Home China Employee of British Consulate in Hong Kong Detained While in China

Employee of British Consulate in Hong Kong Detained While in China

Simon Cheng Man-kit, a Hong Kong resident working as a consultant for the UK Consulate, went missing Aug. 8 while attending a business meeting in Shenzhen, the southern Chinese city that borders Hong Kong.

Cheng has been released by the Chinese police after a 15-day period of “administrative detention,” and returned to Hong Kong on Aug. 24, according to his family.

On Aug. 21, the Chinese Foreign Ministry confirmed that Cheng had been detained. Prior to that, Cheng’s girlfriend, a Taiwanese woman surnamed Lee, told Hong Kong media HK01 that Cheng had not shown up to work on Aug. 9.

The development comes as Hong Kong simmers with popular opposition to a Beijing-backed extradition bill, which would allow the communist regime in mainland China to detain anyone in Hong Kong.

On Aug. 21, around 50 Hongkongers rallied to demand Cheng’s release. There, a British consular official met with the organizers and told them the consulate was in contact with their employee’s family.

In one of the protests at Hong Kong International Airport, a violent clash erupted between the demonstrators and police officers. (Image: Wpcpey via wikimedia CC BY-SA 4.0)
Millions of Hongkongers have taken part in demonstrations to oppose the mainland extradition bill and demand universal suffrage. (Image: Wpcpey via wikimedia CC BY-SA 4.0)

The next day, editor of the Chinese state-run Global Times tabloid, wrote on Twitter claiming that Cheng had been detained for seeing a prostitute while in Shenzhen, and implied that this was the reason why the Chinese police had not informed his family of the detention.

According to Chinese law, the police must inform the family of their relatives’ detention within 24 hours.

“Police didn’t contact his family [as] requested by Cheng. Police are willing to help reduce damage to his reputation, UK diplomats and media ruined him,” Hu wrote.

Cheng’s family has refuted Hu’s tweet and a Global Times report to the same effect, saying: “We can all take this as a joke.”

A Twitter user from Hong Kong noted that Cheng had spent 17 minutes traveling from Hong Kong on the newly opened Express Rail Link to his meeting in Shenzhen on the morning of Aug. 8, and would have hardly been able to solicit a prostitute in that timeframe.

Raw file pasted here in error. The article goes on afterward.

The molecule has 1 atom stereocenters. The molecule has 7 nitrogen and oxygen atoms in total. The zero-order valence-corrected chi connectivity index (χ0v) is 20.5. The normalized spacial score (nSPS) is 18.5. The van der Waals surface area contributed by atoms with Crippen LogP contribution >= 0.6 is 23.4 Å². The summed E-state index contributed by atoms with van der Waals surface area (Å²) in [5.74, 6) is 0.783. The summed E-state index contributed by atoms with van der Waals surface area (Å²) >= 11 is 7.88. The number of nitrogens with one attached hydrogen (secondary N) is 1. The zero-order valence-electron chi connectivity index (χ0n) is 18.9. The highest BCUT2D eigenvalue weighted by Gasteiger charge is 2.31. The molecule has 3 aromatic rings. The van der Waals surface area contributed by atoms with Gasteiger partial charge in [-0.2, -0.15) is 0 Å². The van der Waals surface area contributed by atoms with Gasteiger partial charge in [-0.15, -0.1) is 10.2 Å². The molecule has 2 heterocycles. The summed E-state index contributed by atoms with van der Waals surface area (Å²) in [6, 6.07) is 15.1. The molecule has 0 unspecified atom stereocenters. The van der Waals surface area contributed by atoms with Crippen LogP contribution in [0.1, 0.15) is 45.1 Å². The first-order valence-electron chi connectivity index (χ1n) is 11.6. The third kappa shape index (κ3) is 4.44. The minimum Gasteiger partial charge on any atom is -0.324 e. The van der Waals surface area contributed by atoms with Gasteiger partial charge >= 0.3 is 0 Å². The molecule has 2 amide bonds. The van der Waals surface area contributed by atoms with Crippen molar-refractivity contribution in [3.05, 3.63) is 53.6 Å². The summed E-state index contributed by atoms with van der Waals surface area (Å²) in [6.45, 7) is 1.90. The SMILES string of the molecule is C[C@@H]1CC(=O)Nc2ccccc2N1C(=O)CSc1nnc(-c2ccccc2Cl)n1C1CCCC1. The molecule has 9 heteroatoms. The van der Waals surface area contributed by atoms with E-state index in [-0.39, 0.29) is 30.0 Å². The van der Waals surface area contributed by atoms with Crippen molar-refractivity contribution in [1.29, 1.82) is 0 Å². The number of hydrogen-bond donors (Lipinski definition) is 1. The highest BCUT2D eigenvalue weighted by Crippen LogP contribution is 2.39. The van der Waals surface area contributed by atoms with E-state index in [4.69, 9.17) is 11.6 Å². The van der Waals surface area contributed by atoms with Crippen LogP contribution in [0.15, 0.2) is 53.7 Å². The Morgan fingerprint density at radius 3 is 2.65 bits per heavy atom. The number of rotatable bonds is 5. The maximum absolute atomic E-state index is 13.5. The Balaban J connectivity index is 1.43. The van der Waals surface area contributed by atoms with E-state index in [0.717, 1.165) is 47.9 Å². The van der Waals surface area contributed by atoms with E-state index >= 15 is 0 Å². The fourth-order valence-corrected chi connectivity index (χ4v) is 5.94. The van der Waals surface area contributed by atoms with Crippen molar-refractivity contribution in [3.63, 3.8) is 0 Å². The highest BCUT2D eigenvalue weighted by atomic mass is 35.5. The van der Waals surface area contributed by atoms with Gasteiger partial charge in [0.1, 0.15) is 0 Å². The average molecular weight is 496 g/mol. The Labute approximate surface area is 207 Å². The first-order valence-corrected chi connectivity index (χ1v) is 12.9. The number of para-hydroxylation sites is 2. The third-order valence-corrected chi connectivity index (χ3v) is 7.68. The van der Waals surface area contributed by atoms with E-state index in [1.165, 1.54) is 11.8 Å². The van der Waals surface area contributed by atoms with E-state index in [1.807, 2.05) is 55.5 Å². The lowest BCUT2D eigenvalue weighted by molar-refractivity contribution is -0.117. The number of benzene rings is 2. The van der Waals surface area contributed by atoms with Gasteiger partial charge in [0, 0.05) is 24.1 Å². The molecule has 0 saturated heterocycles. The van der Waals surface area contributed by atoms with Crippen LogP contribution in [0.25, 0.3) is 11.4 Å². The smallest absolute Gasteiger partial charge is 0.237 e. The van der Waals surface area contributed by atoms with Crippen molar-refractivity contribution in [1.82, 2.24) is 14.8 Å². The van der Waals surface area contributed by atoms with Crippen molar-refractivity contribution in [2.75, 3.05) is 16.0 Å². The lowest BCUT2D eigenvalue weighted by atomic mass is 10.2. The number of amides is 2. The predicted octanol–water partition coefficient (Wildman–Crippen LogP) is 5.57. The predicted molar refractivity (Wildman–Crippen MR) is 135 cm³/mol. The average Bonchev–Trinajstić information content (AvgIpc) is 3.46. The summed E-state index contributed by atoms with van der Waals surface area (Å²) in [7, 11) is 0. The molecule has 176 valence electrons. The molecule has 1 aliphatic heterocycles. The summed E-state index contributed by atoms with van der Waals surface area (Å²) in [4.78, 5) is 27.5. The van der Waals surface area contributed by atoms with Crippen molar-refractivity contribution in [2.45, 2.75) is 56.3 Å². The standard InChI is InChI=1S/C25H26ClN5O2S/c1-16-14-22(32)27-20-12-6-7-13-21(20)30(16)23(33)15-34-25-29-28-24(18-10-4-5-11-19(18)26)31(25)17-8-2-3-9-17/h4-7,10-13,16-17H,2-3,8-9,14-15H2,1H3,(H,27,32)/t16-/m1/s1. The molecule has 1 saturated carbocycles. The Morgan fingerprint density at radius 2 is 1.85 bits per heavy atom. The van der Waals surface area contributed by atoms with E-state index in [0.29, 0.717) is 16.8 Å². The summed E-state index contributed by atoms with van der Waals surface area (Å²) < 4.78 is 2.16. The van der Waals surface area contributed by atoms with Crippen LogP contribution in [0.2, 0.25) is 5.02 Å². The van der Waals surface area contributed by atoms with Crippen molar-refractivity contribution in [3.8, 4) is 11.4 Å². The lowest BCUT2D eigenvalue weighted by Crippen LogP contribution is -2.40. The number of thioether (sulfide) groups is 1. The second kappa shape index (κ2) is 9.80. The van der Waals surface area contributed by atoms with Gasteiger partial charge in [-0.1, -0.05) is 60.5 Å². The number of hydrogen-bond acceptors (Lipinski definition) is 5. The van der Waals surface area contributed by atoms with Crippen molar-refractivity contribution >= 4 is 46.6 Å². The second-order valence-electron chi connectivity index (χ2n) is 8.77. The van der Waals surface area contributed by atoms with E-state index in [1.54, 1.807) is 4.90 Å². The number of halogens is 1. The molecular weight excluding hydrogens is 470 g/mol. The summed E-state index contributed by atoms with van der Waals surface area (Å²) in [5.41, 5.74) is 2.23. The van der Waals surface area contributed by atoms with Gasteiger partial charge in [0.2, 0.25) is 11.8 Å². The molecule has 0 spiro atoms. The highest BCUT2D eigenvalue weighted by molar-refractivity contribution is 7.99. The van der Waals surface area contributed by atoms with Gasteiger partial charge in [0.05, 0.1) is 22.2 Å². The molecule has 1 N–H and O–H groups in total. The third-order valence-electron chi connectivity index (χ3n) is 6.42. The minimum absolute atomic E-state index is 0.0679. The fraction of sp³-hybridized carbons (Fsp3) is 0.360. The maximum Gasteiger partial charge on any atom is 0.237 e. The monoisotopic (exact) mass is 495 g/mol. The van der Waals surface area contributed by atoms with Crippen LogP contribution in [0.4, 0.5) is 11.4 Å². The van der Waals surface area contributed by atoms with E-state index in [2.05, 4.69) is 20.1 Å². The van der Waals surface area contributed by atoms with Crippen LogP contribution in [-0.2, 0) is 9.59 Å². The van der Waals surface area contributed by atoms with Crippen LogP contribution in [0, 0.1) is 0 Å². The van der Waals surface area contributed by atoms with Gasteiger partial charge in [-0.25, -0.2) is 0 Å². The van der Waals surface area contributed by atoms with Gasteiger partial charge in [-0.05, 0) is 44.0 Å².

Others pointed to the incident as a demonstration of how dangerous an extradition law would be for the freedoms Hongkongers enjoy.

On Aug. 20, a Facebook page was created to support Simon Cheng, where many users left comments.

“This case demonstrates very clearly why HK people object to the introduction of Extradition Law from the very beginning!” wrote a user called Man Shun Tam.

Another user, Christina Lai, said: “Before the extradition bill is even passed, [the Chinese regime] has already sent someone to China.”

Since early June, millions of Hongkongers have participated in demonstrations to protest the extradition bill.

Geng Shuang, the Chinese Foreign Ministry spokesman who confirmed Cheng’s detention, said that the case was a Chinese “internal affair.”

In a statement released to the media hours before Geng Shuang’s press briefing, Cheng’s family said they had contacted three detention centers in the Shenzhen area, as well as Guangzhou, another city in the Pearl River Delta, and public security authorities, but could not determine where Simon Cheng was being held.

“We feel very helpless, and are worried sick about Simon. We hope that Simon can return to Hong Kong as soon as possible,” they said at the time.

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Vision Times Staff
Vision Times is a kaleidoscopic view into the most interesting stories on the web. We also have a special talent for China stories — read About Us to find out why. Vision Times. Fascinating stuff.

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